After more back-and forth, Russell noted she’d agreed to hold the vote between Christmas and New Year’s, and urged everyone to call in and take part.

So the meeting ended, as many year- and term-end meetings do, with everyone offering compliments to each other, getting past the past skirmishes and squabbles to, in Russell’s view, marvel at the many things they accomplished, from the Climate Action Plan to the transportation bond passage and new efforts to promote diversity, equity and inclusion.

“We built a lot of bridges,” she said.

One last bit of praise came in a specific form at the end of the night, as councilors gave ample praise to King, who became city manager in 2008 and has navigated a lot of council makeups and issues large and small. He turned down a pay raise last time, which put him "woefully behind" his counterparts elsewhere, Abernethy said. So he was given a 20% raise, also increasing his severance pay from 12 to 18 months.

City of Bend news release:

City of Bend advances homelessness and housing strategies

During tonight’s Bend City Council meeting, the City took action on multiple items to advance homelessness and housing strategies:

  • Council directed staff to pursue code amendments to allow for the development of transitional shelter sites and other facilities to address homelessness in Bend.
  • City staff announced they are submitting an application for State funds to purchase a motel to house community members experiencing homelessness or at-risk of homelessness.
  • Councilors preliminarily approved an ordinance to implement a new construction tax on certain commercial and industrial improvements. Revenue from the tax will support housing programs, and services and programs for families earning less than 30 percent of the area median income.

Transitional Shelter Sites

On Oct. 21, the Bend City Council supported a staff plan to explore options for a temporary transitional shelter site on City-owned property in Juniper Ridge. During tonight’s work session, Council received an update on those options from City staff. A feasibility review of a potential site at Juniper Ridge determined it was not feasible to develop a temporary transitional shelter site under local COVID-19 emergency orders. The City is not pursing a temporary transitional shelter site at Juniper Ridge at this time.

City staff will now explore updates to the Bend Development Code that would allow for transitional shelter sites or other facilities to address homelessness to be developed throughout Bend. Updating the development code would provide more options for developing shelter sites, which are relatively limited under current development code.

As with all development code updates, the City will hold public hearings for community members to provide input on proposed code changes for shelter sites prior to adopting them. It is anticipated that proposed code changes may go to Council for review and adoption in late spring of 2021. The City will provide more information on the public input process for the development code updates after a timeline for the project and dates for public hearings are established.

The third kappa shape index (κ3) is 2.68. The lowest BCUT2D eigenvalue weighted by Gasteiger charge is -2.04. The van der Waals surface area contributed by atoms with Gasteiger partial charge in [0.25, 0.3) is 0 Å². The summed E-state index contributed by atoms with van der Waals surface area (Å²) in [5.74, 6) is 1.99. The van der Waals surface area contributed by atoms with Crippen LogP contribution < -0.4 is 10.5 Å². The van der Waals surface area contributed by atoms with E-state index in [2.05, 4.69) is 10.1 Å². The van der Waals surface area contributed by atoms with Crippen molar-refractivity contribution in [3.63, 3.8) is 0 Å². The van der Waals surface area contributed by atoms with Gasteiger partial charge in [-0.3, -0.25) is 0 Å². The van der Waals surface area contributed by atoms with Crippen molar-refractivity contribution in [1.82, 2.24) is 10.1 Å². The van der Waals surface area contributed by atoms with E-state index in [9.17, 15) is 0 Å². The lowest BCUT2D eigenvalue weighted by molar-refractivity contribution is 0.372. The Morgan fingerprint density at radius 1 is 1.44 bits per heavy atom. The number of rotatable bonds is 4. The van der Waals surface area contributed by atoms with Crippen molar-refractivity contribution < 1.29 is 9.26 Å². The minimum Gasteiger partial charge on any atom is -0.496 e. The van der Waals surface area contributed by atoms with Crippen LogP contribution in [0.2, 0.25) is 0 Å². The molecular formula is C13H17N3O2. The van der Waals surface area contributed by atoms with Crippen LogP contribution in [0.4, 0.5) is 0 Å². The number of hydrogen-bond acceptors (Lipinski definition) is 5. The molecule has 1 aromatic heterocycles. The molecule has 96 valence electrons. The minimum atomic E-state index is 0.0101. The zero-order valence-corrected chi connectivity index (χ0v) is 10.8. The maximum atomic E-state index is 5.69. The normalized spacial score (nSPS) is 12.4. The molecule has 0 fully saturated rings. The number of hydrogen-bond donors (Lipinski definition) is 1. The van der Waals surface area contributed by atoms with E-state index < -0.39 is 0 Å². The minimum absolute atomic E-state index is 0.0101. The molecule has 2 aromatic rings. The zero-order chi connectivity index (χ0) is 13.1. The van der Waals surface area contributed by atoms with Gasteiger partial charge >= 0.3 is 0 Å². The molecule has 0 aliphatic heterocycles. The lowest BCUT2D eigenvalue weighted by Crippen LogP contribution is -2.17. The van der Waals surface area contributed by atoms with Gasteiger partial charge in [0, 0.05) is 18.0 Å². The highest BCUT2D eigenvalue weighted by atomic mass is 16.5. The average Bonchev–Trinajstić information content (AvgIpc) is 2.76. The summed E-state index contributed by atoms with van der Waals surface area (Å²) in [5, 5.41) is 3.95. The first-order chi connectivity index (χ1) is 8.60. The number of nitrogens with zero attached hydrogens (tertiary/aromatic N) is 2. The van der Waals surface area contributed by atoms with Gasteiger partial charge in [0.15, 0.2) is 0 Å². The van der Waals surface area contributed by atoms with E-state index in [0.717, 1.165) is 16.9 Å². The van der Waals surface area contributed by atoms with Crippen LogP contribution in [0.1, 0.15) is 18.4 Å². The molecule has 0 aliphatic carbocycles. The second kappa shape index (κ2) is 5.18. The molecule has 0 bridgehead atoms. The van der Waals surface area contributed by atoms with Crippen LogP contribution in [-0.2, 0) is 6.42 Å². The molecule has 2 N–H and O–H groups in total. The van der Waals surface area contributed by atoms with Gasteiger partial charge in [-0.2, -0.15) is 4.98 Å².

Funding Application

Also on Wednesday, City staff notified Council that they will be submitting an application to the Oregon Community Foundation for State funding available through Project Turnkey later this week. The program provides $35 million to cities, counties, housing authorities, or 501(c)(3) nonprofit organizations to acquire motels or hotels to use as non-congregate shelters for people experiencing homelessness or at-risk of homelessness. If the City is selected to receive funding, it would work with NeighborImpact and other social services partners to acquire and manage a motel for community members most in need of stable housing.

Construction Tax

Finally, the City Council supported an ordinance to implement a new commercial and industrial construction tax with a first reading of the ordinance. The proposed tax would be used to fund programs for housing, and support, services and other programs for people making up to 30 percent of area median income, which is currently $22,980 for a family of four.

This construction tax will be one third of one percent of the total valuation of new building permits issued for commercial and industrial improvements that result in a new structure or additional square footage. This is a new tax, and is separate and distinct from the City’s Affordable Housing Fee. It will go into effect no sooner than March 1, 2021. To learn more, read the proposed code for the construction tax.

The tax is estimated to provide up to $581,000 in revenue per year to support the critical community needs listed above and will be distributed by a formal request for proposals process, similar to the allocation of existing Affordable Housing Fee and Community Development Block Grant funds.

Continuum of Housing

Temporary transitional shelter sites are one of many possible short-term solutions to help address homelessness in Bend. To learn more about temporary transitional shelter sites, visit the Temporary Transitional Shelter Sites page.

Mid- and long-term solutions, like generating revenue to support housing and other critical services, and acquiring housing facilities, are also necessary to support community members as they transition out of homelessness and into stable housing. To learn more about the continuum of housing needed in Bend, visit the Emergency Homelessness Task Force page.

Article Topic Follows: Bend

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Barney Lerten